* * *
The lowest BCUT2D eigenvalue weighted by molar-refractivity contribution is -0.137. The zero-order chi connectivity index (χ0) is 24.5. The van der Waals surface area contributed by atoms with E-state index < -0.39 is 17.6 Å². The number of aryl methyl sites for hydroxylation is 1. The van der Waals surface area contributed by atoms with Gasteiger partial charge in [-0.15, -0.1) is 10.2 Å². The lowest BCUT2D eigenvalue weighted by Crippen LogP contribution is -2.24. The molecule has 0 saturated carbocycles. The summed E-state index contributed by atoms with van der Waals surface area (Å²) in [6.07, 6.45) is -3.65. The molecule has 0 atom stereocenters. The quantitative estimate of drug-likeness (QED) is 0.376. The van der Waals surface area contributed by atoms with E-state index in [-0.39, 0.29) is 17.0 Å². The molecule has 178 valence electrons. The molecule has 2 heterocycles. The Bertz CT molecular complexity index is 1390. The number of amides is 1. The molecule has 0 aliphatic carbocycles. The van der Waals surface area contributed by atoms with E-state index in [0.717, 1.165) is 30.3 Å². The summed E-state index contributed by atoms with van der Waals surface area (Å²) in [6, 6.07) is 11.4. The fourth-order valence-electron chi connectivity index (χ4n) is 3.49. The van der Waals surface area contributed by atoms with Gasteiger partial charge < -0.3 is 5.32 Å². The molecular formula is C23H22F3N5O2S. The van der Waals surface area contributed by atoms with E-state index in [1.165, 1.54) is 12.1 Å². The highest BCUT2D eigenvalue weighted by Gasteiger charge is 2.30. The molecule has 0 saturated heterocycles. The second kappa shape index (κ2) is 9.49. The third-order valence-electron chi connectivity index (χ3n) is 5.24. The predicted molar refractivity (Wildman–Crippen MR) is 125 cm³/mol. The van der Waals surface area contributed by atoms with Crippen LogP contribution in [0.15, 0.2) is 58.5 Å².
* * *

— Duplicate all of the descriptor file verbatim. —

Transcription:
The lowest BCUT2D eigenvalue weighted by molar-refractivity contribution is -0.137. The zero-order chi connectivity index (χ0) is 24.5. The van der Waals surface area contributed by atoms with E-state index < -0.39 is 17.6 Å². The number of aryl methyl sites for hydroxylation is 1. The van der Waals surface area contributed by atoms with Gasteiger partial charge in [-0.15, -0.1) is 10.2 Å². The lowest BCUT2D eigenvalue weighted by Crippen LogP contribution is -2.24. The molecule has 0 saturated carbocycles. The summed E-state index contributed by atoms with van der Waals surface area (Å²) in [6.07, 6.45) is -3.65. The molecule has 0 atom stereocenters. The quantitative estimate of drug-likeness (QED) is 0.376. The van der Waals surface area contributed by atoms with E-state index in [-0.39, 0.29) is 17.0 Å². The molecule has 178 valence electrons. The molecule has 2 heterocycles. The Bertz CT molecular complexity index is 1390. The number of amides is 1. The molecule has 0 aliphatic carbocycles. The van der Waals surface area contributed by atoms with E-state index in [0.717, 1.165) is 30.3 Å². The summed E-state index contributed by atoms with van der Waals surface area (Å²) in [6, 6.07) is 11.4. The fourth-order valence-electron chi connectivity index (χ4n) is 3.49. The van der Waals surface area contributed by atoms with Gasteiger partial charge < -0.3 is 5.32 Å². The molecular formula is C23H22F3N5O2S. The van der Waals surface area contributed by atoms with E-state index in [1.165, 1.54) is 12.1 Å². The highest BCUT2D eigenvalue weighted by Gasteiger charge is 2.30. The molecule has 0 saturated heterocycles. The second kappa shape index (κ2) is 9.49. The third-order valence-electron chi connectivity index (χ3n) is 5.24. The predicted molar refractivity (Wildman–Crippen MR) is 125 cm³/mol. The van der Waals surface area contributed by atoms with Crippen LogP contribution in [0.15, 0.2) is 58.5 Å².